On April 10, President Obama fired the starting gun when he submitted to Congress his budget request for the 2014 fiscal year. The budget contains numerous proposals that are intended to make the U.S. "the leader in the clean energy sector and bring about a clean energy economy with new companies and jobs."
According to the White House, the budget would boost funding for work on clean energy technology by 30% over 2012’s enacted level. That amounts to $7.9 billion across all federal agencies, with the lion’s share going to the Department of Energy (“DOE”). The budget earmarks a total of $6.2 billion for DOE projects, including:
- $614 million to “increase the use and reduce the costs of clean renewable power from solar, wind, geothermal and water energy,”
- $80 million to advance clean energy integration into the delivery grid, and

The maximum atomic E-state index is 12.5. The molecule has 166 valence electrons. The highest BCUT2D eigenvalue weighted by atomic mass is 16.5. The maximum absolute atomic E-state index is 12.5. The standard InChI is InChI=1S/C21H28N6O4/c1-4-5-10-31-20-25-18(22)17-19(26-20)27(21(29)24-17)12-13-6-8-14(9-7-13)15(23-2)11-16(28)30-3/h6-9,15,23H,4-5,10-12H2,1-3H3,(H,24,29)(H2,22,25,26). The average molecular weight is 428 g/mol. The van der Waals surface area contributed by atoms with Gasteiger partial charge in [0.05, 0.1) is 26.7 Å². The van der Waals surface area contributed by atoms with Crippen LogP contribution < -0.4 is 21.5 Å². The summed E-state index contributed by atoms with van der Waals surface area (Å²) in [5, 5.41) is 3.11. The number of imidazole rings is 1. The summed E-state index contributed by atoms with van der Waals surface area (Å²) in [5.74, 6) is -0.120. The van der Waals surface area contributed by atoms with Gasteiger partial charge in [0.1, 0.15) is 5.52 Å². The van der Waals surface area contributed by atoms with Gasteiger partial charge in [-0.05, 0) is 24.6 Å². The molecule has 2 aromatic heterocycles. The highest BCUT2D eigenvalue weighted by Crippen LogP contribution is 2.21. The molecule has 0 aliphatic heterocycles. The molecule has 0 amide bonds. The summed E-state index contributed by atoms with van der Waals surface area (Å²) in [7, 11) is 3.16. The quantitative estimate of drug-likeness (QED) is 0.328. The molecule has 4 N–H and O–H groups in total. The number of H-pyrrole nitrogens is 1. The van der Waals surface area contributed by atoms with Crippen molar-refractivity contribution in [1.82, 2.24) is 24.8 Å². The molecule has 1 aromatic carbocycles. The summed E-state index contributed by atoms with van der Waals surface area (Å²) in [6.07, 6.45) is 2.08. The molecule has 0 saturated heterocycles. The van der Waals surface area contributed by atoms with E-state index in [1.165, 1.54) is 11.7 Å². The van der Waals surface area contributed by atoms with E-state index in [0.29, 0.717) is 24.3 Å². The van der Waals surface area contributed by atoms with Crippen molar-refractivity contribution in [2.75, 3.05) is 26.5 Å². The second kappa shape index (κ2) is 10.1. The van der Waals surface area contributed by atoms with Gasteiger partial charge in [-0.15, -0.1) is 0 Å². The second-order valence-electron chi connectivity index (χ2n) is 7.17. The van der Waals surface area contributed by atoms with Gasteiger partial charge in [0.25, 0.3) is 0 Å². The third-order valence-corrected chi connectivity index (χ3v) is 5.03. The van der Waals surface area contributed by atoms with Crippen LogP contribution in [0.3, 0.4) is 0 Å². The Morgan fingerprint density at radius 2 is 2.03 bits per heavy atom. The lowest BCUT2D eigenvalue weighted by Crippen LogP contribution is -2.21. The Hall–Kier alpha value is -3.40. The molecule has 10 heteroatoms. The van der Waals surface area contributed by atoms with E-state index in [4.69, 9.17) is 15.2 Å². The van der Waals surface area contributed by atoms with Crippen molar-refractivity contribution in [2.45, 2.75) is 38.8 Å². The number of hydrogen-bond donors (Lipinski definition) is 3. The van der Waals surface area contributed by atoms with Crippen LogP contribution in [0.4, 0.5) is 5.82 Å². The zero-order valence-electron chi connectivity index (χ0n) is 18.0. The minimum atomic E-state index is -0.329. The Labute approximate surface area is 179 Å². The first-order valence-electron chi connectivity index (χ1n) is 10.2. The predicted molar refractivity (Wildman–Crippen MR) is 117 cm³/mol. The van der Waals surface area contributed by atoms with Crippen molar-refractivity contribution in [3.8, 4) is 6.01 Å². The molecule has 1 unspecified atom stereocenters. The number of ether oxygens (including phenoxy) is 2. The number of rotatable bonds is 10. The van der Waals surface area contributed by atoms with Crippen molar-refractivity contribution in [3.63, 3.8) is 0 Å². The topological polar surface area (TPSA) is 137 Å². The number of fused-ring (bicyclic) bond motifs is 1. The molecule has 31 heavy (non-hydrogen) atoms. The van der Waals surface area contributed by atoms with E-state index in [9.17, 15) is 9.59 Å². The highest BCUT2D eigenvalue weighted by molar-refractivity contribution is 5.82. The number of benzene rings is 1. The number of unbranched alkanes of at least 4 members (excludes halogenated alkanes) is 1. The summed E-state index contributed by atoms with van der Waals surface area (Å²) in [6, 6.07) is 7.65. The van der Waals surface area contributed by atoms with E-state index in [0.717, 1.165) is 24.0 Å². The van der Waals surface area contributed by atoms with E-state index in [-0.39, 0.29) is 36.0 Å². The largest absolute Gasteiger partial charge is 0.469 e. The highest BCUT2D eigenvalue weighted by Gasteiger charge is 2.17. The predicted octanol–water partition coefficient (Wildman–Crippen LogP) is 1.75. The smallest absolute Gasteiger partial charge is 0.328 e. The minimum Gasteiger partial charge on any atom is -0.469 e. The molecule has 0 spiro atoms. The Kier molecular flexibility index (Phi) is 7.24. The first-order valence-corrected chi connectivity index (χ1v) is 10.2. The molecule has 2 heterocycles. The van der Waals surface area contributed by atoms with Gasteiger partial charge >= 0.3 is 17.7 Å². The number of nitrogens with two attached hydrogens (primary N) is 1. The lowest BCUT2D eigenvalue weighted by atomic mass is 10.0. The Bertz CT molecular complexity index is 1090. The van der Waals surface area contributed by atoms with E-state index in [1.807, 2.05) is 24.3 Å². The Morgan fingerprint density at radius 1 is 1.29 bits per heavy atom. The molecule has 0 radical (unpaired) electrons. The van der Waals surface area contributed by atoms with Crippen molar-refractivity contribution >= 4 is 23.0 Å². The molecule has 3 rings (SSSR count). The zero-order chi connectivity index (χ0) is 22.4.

- $282 million to develop the next generation of advanced biofuels.
Perhaps the biggest news to come out of the budget announcement was President Obama’s call for a permanent and refundable production tax credit (”PTC”). The White House believes the permanent PTC would “provide a strong, consistent incentive to encourage investments in renewable energy technologies and to help meet our goal to double generation from wind, solar and geothermal sources by 2020.” Whereas in the past renewable energy developers have been subject to Congress’ yearly vacillations, a permanent PTC would create a more stable environment for the development of wind, solar, and geothermal projects.
Although the budget proposal is an important first step, it’s important to remember that at this point, President Obama’s proposal is just that – a proposal. The document must still jump numerous hurdles in Congress before it crosses the finish line and returns to the White House for his signature.